David McMillan -- Book LaunchFriday May 17 2019 7:00 pm, Winnipeg, Grant Park in the Atrium
Acclaimed photographer David McMillan launching Growth and Decay: Pripyat and the Chernobyl Exclusion Zone (Steidel Books).
Presented by Martha Street Studio and featuring the artist in conversation with Border Crossings. There will also be a viewing of his Martha Street Studio Edition Parquet Floor Variations, Prypiat, Ukraine.
David McMillan began his career as a painter, receiving an MFA from the University of Wisconsin-Madison in 1973, but gradually became more involved with photography. A concern for the vulnerability of the environment led him to photograph in the Chernobyl Exclusion Zone, the site of what is considered to be the world's worst nuclear accident. Having returned to the site over 20 times since 1994, Growth and Decay serves as a record of McMillan’s lifetime commitment to this monumental project. As McMillan has explained: "When I first ventured to Chernobyl in 1994, the experience was thrilling and totally absorbing. I felt I had found a subject both inexhaustible and consequential. I wanted to make photographs describing something I hadn’t seen before, which had the potential to be simultaneously beautiful and unsettling."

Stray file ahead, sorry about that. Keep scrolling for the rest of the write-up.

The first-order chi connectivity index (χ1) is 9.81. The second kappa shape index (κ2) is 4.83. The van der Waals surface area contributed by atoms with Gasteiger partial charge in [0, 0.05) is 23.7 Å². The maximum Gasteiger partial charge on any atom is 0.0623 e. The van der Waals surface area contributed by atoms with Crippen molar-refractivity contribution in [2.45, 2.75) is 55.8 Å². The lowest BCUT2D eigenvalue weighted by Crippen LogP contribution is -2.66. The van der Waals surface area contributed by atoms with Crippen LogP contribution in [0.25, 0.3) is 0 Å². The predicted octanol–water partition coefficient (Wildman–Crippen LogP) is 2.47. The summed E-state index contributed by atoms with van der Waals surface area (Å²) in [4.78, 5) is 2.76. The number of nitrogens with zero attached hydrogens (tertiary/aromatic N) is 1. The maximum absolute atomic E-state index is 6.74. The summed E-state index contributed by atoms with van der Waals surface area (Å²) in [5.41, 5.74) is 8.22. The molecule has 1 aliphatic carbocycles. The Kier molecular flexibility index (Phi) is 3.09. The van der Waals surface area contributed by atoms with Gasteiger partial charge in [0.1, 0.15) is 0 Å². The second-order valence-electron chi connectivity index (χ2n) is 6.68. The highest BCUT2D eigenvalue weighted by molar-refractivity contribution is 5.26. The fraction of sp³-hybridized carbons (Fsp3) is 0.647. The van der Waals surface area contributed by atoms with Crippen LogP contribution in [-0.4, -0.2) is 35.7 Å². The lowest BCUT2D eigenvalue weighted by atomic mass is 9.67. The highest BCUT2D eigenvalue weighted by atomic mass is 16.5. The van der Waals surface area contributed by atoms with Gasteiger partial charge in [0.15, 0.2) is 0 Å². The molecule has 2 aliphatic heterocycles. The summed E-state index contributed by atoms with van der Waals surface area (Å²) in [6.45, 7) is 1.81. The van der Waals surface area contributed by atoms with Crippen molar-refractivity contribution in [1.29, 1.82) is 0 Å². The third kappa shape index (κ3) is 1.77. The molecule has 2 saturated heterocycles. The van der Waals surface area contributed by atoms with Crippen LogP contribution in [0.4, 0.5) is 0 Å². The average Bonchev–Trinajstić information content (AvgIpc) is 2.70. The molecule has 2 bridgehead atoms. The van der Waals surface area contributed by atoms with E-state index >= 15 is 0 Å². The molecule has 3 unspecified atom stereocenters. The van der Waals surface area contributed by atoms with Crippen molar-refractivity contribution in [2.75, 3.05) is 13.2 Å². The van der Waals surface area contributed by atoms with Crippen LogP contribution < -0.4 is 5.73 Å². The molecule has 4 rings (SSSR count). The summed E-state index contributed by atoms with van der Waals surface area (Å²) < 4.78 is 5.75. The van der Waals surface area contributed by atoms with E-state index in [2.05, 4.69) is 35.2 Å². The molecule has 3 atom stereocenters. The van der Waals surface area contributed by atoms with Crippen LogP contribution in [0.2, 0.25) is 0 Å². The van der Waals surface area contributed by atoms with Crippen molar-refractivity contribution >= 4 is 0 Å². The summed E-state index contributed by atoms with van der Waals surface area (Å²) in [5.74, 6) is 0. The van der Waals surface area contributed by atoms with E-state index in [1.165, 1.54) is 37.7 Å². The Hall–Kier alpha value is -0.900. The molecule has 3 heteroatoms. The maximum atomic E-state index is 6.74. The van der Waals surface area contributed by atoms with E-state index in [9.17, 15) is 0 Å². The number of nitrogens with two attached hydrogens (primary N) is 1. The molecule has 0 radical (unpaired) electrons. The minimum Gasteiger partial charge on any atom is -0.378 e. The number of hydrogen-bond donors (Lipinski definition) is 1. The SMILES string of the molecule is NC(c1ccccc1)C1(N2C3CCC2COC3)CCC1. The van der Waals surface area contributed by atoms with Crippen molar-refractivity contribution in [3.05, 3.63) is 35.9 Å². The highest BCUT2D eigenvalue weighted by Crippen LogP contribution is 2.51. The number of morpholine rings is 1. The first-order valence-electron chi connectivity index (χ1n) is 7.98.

McMillan taught photography at the University of Manitoba for 39 years and has had over thirty solo exhibitions since 1980 and some sixty selected publications, including catalogs for such major surveys as Photography in Canada 1960–2000 (National Gallery of Canada, 2017) and Camera Atomica (Art Gallery of Ontario, 2015). His work has been featured internationally with showings in Hong Kong, Serbia (former Yugoslavia), Iceland, Finland, Israel, Australia, China, Germany, and the USA.
- by David Mcmillan
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Since 1994 Scottish-born Canadian photographer David McMillan (born 1945) has journeyed 21 times to the Chernobyl Exclusion Zone. Inspired by his teenage memories of Nevil Shute's On the Beach (1957), a disturbing vision of the world following nuclear war, McMillan found in Pripyat the embodiment of an irradiated city still standing but void of human life. As one of the first artists to gain access to "The Zone," McMillan initially explored the evacuated areas with few constraints and in solitude, save for an occasional scientist monitoring the effects of radioactivity. Returning year after year enabled him to revisit the sites of earlier photographs--sometimes fortuitously, sometimes by design--bearing witness to the forces of nature as they reclaimed the abandoned communities. Above all, his commitment has been to probe the relentless dichotomy between growth and decay in The Zone.